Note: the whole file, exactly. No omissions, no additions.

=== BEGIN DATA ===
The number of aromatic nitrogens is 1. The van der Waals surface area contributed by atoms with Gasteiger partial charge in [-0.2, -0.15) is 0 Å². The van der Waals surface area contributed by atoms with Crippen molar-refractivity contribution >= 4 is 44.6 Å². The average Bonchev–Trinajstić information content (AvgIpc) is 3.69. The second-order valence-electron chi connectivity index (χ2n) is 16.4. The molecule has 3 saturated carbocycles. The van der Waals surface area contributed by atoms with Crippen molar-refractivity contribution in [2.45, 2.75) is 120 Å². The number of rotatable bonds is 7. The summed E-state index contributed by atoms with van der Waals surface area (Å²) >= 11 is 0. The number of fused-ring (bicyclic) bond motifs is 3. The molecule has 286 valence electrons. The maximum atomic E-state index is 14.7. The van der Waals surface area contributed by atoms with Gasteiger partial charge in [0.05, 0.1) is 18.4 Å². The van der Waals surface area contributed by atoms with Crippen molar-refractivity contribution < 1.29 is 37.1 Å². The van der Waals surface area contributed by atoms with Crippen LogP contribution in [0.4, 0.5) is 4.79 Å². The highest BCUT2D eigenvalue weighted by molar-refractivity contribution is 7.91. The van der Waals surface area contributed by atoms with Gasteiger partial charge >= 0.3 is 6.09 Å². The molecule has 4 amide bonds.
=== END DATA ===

The number of aromatic nitrogens is 1. The van der Waals surface area contributed by atoms with Gasteiger partial charge in [-0.2, -0.15) is 0 Å². The van der Waals surface area contributed by atoms with Crippen molar-refractivity contribution >= 4 is 44.6 Å². The average Bonchev–Trinajstić information content (AvgIpc) is 3.69. The second-order valence-electron chi connectivity index (χ2n) is 16.4. The molecule has 3 saturated carbocycles. The van der Waals surface area contributed by atoms with Crippen molar-refractivity contribution in [2.45, 2.75) is 120 Å². The number of rotatable bonds is 7. The summed E-state index contributed by atoms with van der Waals surface area (Å²) >= 11 is 0. The number of fused-ring (bicyclic) bond motifs is 3. The molecule has 286 valence electrons. The maximum atomic E-state index is 14.7. The van der Waals surface area contributed by atoms with Gasteiger partial charge in [0.05, 0.1) is 18.4 Å². The van der Waals surface area contributed by atoms with Crippen molar-refractivity contribution < 1.29 is 37.1 Å². The van der Waals surface area contributed by atoms with Crippen LogP contribution in [0.4, 0.5) is 4.79 Å². The highest BCUT2D eigenvalue weighted by molar-refractivity contribution is 7.91. The van der Waals surface area contributed by atoms with Gasteiger partial charge >= 0.3 is 6.09 Å². The molecule has 4 amide bonds.